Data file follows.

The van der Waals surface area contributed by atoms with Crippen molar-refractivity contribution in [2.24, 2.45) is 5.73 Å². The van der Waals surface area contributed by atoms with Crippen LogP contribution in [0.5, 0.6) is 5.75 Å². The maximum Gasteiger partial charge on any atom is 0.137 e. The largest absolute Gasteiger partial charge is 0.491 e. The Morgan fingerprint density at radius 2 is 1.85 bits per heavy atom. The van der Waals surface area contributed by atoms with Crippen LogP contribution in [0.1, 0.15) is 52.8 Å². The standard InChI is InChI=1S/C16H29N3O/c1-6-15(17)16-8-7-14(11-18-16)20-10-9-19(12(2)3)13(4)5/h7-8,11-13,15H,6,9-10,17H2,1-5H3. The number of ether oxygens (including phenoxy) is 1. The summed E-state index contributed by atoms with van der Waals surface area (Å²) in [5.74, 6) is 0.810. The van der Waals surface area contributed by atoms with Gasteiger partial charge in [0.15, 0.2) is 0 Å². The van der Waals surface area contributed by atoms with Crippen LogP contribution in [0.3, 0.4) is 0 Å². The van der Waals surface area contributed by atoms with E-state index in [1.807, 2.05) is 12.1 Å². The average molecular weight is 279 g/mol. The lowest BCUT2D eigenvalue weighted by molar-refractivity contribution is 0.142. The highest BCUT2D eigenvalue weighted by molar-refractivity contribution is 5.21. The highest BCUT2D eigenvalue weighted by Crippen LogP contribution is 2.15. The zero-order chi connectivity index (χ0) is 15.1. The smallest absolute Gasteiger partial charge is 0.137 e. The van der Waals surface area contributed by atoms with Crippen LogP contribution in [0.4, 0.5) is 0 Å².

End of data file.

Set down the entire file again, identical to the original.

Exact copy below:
The van der Waals surface area contributed by atoms with Crippen molar-refractivity contribution in [2.24, 2.45) is 5.73 Å². The van der Waals surface area contributed by atoms with Crippen LogP contribution in [0.5, 0.6) is 5.75 Å². The maximum Gasteiger partial charge on any atom is 0.137 e. The largest absolute Gasteiger partial charge is 0.491 e. The Morgan fingerprint density at radius 2 is 1.85 bits per heavy atom. The van der Waals surface area contributed by atoms with Crippen LogP contribution in [0.1, 0.15) is 52.8 Å². The standard InChI is InChI=1S/C16H29N3O/c1-6-15(17)16-8-7-14(11-18-16)20-10-9-19(12(2)3)13(4)5/h7-8,11-13,15H,6,9-10,17H2,1-5H3. The number of ether oxygens (including phenoxy) is 1. The summed E-state index contributed by atoms with van der Waals surface area (Å²) in [5.74, 6) is 0.810. The van der Waals surface area contributed by atoms with Gasteiger partial charge in [0.15, 0.2) is 0 Å². The van der Waals surface area contributed by atoms with Crippen LogP contribution in [0.3, 0.4) is 0 Å². The van der Waals surface area contributed by atoms with E-state index in [1.807, 2.05) is 12.1 Å². The average molecular weight is 279 g/mol. The lowest BCUT2D eigenvalue weighted by molar-refractivity contribution is 0.142. The highest BCUT2D eigenvalue weighted by molar-refractivity contribution is 5.21. The highest BCUT2D eigenvalue weighted by Crippen LogP contribution is 2.15. The zero-order chi connectivity index (χ0) is 15.1. The smallest absolute Gasteiger partial charge is 0.137 e. The van der Waals surface area contributed by atoms with Crippen LogP contribution in [0.4, 0.5) is 0 Å².